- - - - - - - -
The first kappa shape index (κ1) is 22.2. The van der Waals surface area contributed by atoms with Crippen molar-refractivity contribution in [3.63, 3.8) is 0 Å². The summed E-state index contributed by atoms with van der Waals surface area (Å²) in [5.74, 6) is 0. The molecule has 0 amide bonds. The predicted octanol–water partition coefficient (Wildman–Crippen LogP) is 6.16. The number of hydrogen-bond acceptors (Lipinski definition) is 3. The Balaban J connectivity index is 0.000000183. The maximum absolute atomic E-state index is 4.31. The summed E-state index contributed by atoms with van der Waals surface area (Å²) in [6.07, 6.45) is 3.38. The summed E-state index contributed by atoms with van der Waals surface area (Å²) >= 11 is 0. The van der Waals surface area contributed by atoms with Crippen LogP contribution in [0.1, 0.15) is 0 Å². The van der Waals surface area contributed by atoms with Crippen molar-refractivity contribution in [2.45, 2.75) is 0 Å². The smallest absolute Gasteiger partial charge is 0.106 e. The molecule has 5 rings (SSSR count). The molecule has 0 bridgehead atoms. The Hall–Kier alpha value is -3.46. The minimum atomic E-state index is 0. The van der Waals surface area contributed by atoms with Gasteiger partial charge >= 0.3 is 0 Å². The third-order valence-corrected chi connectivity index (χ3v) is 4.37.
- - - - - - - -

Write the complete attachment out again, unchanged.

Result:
The first kappa shape index (κ1) is 22.2. The van der Waals surface area contributed by atoms with Crippen molar-refractivity contribution in [3.63, 3.8) is 0 Å². The summed E-state index contributed by atoms with van der Waals surface area (Å²) in [5.74, 6) is 0. The molecule has 0 amide bonds. The predicted octanol–water partition coefficient (Wildman–Crippen LogP) is 6.16. The number of hydrogen-bond acceptors (Lipinski definition) is 3. The Balaban J connectivity index is 0.000000183. The maximum absolute atomic E-state index is 4.31. The summed E-state index contributed by atoms with van der Waals surface area (Å²) in [6.07, 6.45) is 3.38. The summed E-state index contributed by atoms with van der Waals surface area (Å²) >= 11 is 0. The van der Waals surface area contributed by atoms with Crippen LogP contribution in [0.1, 0.15) is 0 Å². The van der Waals surface area contributed by atoms with Crippen molar-refractivity contribution in [2.45, 2.75) is 0 Å². The smallest absolute Gasteiger partial charge is 0.106 e. The molecule has 5 rings (SSSR count). The molecule has 0 bridgehead atoms. The Hall–Kier alpha value is -3.46. The minimum atomic E-state index is 0. The van der Waals surface area contributed by atoms with Gasteiger partial charge >= 0.3 is 0 Å². The third-order valence-corrected chi connectivity index (χ3v) is 4.37.